And here it was again. Cabrera, a base open, and a presumably injured Martinez on deck.

“So,” Washington said afterward, “I’m not going to take another runner and put him at second base. The winning run is already at third base. I’m not going to do that.”

He had Lewis pitch to Cabrera. But, apparently, only for a couple pitches, both of which were very close to the strike zone, both of which Cabrera swung at. He fouled the first, missed the second.

That brought the third.

“We tried to make a pitch,” Washington said. “Colby didn’t get it there. Cabrera caught it.”

Rangers manager Ron Washington takes the ball from Colby Lewis during a sixth-inning pitching change in Game 3 of the ALCS.

It certainly appeared as though they tried to make three pitches, all against the one guy he couldn’t explain making even one pitch to, not when there was an alternative. And not when the previous strategy had worked. And not when the alternative was 40 feet away, trying not to grimace.

“Well, the ball was supposed to be out of the zone,” Washington said again. “He didn’t put it there. That was what was supposed to happen.”

Perhaps inspired by the two-strike count, Lewis again came dangerously close to the strike zone, again with a fastball, this one away from Cabrera. And Cabrera laced it into the right-field corner for a double. A run scored. The Tigers led, 2-1. They did not trail thereafter.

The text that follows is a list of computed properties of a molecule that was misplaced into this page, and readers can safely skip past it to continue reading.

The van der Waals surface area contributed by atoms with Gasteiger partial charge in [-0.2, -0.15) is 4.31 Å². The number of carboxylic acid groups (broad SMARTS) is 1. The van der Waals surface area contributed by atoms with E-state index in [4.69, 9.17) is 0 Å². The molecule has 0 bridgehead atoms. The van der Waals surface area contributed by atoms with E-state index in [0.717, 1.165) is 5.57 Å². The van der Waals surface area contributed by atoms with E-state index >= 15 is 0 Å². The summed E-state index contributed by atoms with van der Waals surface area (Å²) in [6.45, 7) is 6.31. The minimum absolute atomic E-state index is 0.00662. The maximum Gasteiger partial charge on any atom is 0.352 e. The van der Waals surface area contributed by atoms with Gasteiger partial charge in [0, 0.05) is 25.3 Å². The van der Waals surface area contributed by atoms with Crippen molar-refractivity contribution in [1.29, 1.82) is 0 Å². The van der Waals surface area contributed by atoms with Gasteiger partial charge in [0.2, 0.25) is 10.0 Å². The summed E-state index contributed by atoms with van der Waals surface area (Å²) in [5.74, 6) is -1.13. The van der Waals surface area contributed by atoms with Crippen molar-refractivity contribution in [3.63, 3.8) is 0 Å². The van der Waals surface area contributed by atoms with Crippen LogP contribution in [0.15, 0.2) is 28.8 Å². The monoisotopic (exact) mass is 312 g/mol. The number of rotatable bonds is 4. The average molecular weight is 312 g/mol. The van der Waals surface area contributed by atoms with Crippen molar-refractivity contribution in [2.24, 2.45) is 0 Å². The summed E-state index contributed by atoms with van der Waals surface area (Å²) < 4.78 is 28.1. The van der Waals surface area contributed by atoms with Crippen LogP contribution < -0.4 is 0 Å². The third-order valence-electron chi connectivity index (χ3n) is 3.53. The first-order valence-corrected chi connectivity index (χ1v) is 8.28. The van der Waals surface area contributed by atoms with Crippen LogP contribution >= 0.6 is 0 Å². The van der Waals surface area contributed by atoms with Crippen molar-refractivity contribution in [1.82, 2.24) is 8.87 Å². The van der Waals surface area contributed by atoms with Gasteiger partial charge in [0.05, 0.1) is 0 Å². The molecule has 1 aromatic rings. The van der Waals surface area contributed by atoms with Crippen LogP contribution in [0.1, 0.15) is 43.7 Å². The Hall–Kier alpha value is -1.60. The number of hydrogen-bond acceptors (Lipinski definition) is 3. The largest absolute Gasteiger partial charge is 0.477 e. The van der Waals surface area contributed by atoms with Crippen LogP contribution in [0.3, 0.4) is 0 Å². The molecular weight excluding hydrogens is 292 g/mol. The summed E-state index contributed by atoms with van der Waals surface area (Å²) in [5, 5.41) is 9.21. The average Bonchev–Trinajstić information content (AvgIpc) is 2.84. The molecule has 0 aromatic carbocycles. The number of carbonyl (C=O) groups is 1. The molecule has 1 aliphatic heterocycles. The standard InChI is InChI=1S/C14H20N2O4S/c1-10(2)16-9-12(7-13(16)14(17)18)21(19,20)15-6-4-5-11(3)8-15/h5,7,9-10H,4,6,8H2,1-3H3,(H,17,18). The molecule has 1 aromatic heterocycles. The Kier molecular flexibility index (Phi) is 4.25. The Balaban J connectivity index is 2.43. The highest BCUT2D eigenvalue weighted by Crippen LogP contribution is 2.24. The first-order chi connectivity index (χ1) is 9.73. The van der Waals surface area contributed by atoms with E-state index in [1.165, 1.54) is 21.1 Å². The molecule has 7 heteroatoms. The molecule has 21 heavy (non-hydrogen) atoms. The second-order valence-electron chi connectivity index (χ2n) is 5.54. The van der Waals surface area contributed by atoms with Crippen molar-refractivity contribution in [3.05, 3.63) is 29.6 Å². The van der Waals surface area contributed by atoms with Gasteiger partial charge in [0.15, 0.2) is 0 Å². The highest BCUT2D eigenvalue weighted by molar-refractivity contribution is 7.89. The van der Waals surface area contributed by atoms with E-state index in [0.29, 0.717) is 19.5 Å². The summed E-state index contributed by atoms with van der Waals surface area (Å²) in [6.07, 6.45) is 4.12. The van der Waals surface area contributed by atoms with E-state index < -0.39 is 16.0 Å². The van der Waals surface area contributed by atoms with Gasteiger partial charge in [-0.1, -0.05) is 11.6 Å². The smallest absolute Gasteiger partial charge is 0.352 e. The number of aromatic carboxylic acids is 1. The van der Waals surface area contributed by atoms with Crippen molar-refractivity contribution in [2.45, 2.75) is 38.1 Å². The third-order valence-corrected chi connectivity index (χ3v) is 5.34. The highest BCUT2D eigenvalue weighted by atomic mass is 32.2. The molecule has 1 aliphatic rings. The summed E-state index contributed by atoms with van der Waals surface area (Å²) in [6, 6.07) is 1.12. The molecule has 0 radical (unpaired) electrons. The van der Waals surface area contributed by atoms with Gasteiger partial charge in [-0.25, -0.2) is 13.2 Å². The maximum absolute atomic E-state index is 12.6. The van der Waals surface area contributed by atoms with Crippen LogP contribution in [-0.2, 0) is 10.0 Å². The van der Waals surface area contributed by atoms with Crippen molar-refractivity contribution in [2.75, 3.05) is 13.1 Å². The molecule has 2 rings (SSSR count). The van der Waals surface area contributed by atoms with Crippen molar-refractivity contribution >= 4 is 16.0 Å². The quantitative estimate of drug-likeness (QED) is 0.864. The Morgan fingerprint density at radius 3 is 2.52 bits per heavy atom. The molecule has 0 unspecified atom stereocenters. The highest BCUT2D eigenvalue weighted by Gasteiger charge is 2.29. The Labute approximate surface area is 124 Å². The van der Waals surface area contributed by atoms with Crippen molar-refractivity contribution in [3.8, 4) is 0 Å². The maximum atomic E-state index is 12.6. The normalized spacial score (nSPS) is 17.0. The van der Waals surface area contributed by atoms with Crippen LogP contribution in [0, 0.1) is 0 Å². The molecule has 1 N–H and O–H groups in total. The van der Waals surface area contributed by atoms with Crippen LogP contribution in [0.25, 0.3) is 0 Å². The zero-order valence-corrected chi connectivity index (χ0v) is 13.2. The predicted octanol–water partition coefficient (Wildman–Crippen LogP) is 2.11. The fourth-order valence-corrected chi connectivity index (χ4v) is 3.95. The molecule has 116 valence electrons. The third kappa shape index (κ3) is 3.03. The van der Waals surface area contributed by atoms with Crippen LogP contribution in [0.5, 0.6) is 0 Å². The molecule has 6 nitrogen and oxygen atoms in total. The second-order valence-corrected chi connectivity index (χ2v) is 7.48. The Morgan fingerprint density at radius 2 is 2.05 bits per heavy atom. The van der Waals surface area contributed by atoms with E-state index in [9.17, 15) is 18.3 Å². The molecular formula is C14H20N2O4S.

“That’s why he’s a great hitter,” Leyland said.

And that’s why you don’t pitch to him. Not there.

“If you were watching, he came up big tonight,” Leyland said. “If you watch baseball right now, it’s really interesting for me. Maybe not as much for you guys, but for me. If you look at opening day [of the playoffs] in Milwaukee, [Prince] Fielder, [Ryan] Braun, big, big time they came up. If you look at the second game, [Albert] Pujols. Cabrera, he came up. That’s what this is about. The big boys. That’s why they’re the big boys.”

Maybe, as Washington suggested, this was Lewis’ fault. But his catcher wasn’t standing up, asking for four balls. And Lewis wasn’t bouncing breaking balls, begging for Cabrera to go out wildly or not at all. Lewis was pitching to Cabrera. Maybe carefully, but still pitching to him, and there isn’t a scouting report anywhere that doesn’t state Cabrera will go outside the zone and still hit a ball on a line somewhere.

Asked if simply having Martinez in the on-deck circle was enough to force a decent pitch or two out of Lewis, Cabrera smiled and said, “I don’t know. I was like so focused on what he was going to throw there. At that point in the game, I was not really thinking.”

You can’t pitch to that guy. There’s no strategy against hands so fast and a soul that aggressive and a mind that blank. You sidestep that.

“Having Miguel in front of me,” Martinez said, “it’s kind of sad. With one swing he can bring everybody home.”

Or, the other guy can avoid that swing altogether. Because that’s the one that brought the Tigers back into the series.

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Tim Brown is a national baseball writer for Yahoo! Sports. He co-authored with Jim Abbott the memoir “Imperfect: an Improbable Life”.   Follow him on Twitter.   Send Tim a question or comment for potential use in a future column or webcast.
Updated Wednesday, Oct 12, 2011